The typical Shake Shack ordering process involves standing in one of two lines to order (one for food and drink, and a faster line for only drinks), paying a cashier, then waiting again for the pager to buzz when the order is ready. The system results in such long lines that Shake Shack provides a "Shack Cam" on its website to allow customers to judge whether they can bother with the wait at its store in New York's Madison Square Park.

Almost all of this process is removed in the company's new model, which relies on kiosks or a mobile device and — crucially — collects the customer's phone number as part of the ordering process so that it can send a text alert when the food is ready.

"Beyond eliminating cash it's about eliminating the point of sale. That's a game changer," said Richard Crone, a payments consultant and researcher.

It's clear that this purely digital system opens new possibilities that might have been just out of reach in a system that still allows cash.

Shake Shack already has an order-ahead app, which should of course be compatible with the new location. The app lets users select a location and pickup time, and remembers customers by either creating a Shake Shack account or asking them to link a Facebook or Google account. In this model, the app handles the payment and also doubles as the buzzer — but one look at the Shack Cam is enough to show that many customers still pay the old fashioned way.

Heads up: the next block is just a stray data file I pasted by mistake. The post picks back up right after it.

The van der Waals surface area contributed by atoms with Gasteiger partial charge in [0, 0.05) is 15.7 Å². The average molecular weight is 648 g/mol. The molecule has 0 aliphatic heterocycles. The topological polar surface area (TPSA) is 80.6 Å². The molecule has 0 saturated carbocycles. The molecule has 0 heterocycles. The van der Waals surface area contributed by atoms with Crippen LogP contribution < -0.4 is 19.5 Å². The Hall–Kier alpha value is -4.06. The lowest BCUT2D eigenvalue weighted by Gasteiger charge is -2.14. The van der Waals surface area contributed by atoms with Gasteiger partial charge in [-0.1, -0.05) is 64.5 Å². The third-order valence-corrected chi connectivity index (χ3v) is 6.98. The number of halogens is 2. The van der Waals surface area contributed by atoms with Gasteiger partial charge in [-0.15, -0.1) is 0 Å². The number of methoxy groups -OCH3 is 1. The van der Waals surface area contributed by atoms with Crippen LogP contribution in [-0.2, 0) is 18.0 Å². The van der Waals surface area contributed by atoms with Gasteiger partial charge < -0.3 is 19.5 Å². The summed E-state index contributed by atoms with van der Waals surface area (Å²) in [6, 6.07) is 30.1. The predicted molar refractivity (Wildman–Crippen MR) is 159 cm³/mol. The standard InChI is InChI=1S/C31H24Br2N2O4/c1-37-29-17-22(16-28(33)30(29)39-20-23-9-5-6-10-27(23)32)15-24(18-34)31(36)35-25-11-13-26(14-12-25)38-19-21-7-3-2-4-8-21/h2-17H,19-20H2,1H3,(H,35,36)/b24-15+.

So what can be done about the customers who won't pay through the app, but who Shake Shack still wants to remember? Though the Payment Card Industry data security standards limit what companies can do with the card data they collect, there are some examples already of how much can be done when customers pay by card.

Square is a prime example. The company can identify consumers by their card, regardless of which merchant they shop at, sends a digital receipt to the email address it already has on file. In 2014, Square introduced interactive receipts under a service called Square Feedback, which allows merchants to request feedback on the sale and thus develop a relationship with the customer.

Whether Shake Shack is planning something similar is unclear. The company has shared limited details of its long-term goals for the cashless model beyond cutting costs enough to justify higher wages for its employees.

"Cashless" also isn’t the best way to describe this experiment, said Rick Oglesby, president of AZ Payments Group. "Cashless implies the removal of cash as a payment option, and nothing more. This concept is a very different shopping experience from start to finish, one that makes cash irrelevant. We’ll see a lot more of these concept stores being tested to evaluate consumer preferences, find the right models, and then work out the kinks."
Jack Dorsey